US spends $1200 per person MORE on state healthcare than the UK

The American healthcare system is – to use public policy jargon – a mess. Such a mess in fact that this supposedly free market system costs taxpayers more than Britain’s uber-statist model.

The World Bank estimates that the US spends 8.2% of its GDP on public healthcare, while in the UK the figure is 7.7%. This actually has the potential to understate the disparity because the US’s GDP per person is higher than the UK’s. So according to the OECD, the UK spends less than $3000 per capita on public healthcare but the US spends north of $4000.

Underlying these figures are two realities. Firstly, America really has a mixed economy when it comes to health. Just under three in ten Americans are covered by government programs like Medicare and Medicaid. That number includes most senior citizens who will typically require the most interventions. The result is that – according to the OECD – about half of America’s health spending comes from the government. However, that’s still a long way short of the 83% of spending we see in the UK.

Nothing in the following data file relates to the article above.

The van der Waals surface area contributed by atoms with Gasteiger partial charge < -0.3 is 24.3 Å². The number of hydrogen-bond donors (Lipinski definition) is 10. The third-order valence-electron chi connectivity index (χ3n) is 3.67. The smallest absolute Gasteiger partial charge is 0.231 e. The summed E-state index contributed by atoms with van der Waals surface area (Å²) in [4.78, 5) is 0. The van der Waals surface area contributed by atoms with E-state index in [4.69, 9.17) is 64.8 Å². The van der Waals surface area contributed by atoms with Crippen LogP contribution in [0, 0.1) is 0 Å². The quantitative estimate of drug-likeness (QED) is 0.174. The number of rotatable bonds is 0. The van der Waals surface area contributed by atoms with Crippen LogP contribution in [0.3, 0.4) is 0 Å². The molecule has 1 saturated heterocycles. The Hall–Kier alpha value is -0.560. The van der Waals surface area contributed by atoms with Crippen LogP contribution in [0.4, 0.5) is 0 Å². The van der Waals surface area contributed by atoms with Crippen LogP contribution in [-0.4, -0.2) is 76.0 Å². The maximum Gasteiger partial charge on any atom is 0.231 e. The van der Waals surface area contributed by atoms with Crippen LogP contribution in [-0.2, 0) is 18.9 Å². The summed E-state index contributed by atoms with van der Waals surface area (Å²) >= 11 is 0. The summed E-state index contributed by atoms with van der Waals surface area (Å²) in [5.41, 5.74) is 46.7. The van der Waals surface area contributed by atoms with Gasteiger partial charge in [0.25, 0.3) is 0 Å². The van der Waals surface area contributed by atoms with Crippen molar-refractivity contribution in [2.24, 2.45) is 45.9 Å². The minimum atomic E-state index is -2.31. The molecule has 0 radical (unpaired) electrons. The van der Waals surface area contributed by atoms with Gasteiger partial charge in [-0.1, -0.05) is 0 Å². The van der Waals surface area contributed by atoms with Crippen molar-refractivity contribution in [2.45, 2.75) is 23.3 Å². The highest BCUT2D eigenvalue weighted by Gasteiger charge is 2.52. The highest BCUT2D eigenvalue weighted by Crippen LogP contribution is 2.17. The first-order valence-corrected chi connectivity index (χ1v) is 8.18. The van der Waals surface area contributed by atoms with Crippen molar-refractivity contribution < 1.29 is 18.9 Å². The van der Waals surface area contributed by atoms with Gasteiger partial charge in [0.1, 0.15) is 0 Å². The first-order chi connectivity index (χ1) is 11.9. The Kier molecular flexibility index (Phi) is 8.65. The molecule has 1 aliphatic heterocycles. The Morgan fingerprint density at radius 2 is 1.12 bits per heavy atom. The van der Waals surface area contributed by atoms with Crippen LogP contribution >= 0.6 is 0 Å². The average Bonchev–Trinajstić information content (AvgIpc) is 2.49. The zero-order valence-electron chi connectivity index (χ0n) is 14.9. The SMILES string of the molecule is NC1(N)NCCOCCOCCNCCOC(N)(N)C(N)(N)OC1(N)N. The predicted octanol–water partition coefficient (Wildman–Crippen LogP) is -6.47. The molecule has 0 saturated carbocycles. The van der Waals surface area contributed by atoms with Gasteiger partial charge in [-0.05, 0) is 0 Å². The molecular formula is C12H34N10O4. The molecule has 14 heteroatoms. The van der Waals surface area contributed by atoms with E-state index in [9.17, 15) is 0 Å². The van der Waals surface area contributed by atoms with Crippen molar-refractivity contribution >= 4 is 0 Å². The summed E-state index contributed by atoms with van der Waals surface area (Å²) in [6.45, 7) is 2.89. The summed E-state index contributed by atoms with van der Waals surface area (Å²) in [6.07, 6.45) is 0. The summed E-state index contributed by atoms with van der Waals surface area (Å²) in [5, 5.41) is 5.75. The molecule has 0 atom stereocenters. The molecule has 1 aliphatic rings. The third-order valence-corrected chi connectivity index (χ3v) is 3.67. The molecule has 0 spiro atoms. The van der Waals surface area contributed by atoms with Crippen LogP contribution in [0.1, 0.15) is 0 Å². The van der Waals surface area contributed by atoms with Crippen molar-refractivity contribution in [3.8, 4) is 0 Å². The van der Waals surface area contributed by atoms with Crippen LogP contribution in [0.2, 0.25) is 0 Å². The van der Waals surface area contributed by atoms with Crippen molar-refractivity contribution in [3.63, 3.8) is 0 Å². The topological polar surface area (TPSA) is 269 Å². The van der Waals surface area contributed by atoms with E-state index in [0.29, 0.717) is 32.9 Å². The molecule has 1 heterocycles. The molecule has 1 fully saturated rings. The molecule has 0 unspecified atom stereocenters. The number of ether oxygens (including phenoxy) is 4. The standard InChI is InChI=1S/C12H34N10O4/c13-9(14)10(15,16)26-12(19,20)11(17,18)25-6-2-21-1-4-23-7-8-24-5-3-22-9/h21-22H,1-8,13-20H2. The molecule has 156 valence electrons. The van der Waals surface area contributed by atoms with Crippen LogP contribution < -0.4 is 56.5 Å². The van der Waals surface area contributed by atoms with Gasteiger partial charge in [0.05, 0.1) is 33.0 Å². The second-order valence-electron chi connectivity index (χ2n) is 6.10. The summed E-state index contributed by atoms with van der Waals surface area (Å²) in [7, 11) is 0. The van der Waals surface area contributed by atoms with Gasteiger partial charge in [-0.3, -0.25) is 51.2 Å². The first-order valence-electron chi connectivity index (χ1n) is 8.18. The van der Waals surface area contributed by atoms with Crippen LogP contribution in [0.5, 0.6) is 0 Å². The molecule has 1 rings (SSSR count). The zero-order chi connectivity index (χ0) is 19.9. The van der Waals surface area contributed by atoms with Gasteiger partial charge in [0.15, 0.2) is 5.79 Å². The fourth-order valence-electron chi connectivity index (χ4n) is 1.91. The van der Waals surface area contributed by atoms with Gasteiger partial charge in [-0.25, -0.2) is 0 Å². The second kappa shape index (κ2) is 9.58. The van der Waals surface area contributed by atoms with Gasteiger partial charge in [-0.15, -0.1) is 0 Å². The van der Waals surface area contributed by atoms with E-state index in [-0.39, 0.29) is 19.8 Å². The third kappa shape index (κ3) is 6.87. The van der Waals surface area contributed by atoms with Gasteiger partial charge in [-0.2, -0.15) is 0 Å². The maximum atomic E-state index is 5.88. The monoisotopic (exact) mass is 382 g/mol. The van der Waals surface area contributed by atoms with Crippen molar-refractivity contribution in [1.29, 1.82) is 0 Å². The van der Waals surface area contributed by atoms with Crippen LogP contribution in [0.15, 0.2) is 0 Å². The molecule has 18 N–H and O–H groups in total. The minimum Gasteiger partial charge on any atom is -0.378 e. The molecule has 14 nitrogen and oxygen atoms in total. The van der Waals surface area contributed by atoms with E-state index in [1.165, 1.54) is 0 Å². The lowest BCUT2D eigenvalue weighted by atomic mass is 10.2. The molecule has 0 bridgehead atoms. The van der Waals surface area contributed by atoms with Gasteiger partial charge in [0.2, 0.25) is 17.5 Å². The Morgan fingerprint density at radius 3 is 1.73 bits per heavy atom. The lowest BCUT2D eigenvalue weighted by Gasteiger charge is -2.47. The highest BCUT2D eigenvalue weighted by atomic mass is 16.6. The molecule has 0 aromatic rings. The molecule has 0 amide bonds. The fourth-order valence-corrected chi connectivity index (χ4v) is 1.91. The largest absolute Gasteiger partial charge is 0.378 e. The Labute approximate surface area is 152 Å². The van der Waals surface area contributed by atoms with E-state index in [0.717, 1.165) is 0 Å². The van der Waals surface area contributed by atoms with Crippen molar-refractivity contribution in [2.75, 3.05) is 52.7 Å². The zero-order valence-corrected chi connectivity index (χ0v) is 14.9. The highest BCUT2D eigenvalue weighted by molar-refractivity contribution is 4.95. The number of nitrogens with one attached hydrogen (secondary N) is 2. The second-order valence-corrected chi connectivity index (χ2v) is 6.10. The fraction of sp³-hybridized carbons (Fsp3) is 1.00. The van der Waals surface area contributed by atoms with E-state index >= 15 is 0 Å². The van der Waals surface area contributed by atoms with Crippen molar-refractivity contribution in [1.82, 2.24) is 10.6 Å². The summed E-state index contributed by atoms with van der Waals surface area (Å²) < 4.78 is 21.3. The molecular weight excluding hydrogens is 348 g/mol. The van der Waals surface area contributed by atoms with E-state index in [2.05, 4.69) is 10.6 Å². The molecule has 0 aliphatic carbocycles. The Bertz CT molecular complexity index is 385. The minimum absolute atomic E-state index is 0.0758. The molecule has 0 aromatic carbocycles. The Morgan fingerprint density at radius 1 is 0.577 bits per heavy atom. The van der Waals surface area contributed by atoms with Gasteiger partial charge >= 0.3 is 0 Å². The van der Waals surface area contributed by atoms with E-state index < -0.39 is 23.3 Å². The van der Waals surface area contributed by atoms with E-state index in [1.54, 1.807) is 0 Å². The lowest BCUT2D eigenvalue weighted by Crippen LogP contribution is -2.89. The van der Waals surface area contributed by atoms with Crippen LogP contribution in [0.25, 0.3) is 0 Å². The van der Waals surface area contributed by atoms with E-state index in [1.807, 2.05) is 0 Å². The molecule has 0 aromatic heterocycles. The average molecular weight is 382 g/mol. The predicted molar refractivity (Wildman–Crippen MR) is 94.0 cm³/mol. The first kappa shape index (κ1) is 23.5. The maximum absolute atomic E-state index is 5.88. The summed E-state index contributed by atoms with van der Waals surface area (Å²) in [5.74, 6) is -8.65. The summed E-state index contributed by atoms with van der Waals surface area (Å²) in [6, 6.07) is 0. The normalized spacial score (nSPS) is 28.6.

What puts America ahead is that second reality: American healthcare is expensive. Ezra Klein points out that an MRI costs $280 in France and $1,080 in the US.  He argues convincingly that this difference comes about because most countries “negotiate very aggressively with the providers and set rates that are much lower than we do…[t]hey do this in one of two ways. In countries such as Canada and Britain, prices are set by the government. In others, such as Germany and Japan, they’re set by providers and insurers sitting in a room and coming to an agreement, with the government stepping in to set prices if they fail.” By contrast, in the US “it’s a free-for-all. Providers largely charge what they can get away with” and often ill-informed, desperate or actually unconscious customers have little ability to say no.

In this way Americans wind up with the worst of all worlds. They pay as much in taxes towards healthcare as Europeans but typically still have to go out and buy private insurance as well. And for this great expenditure they get a system that leaves millions out and delivers some of the worst life expectancies in the OECD. The indictment of this messed up system is as close to an open and shut case as you’ll find in public policy.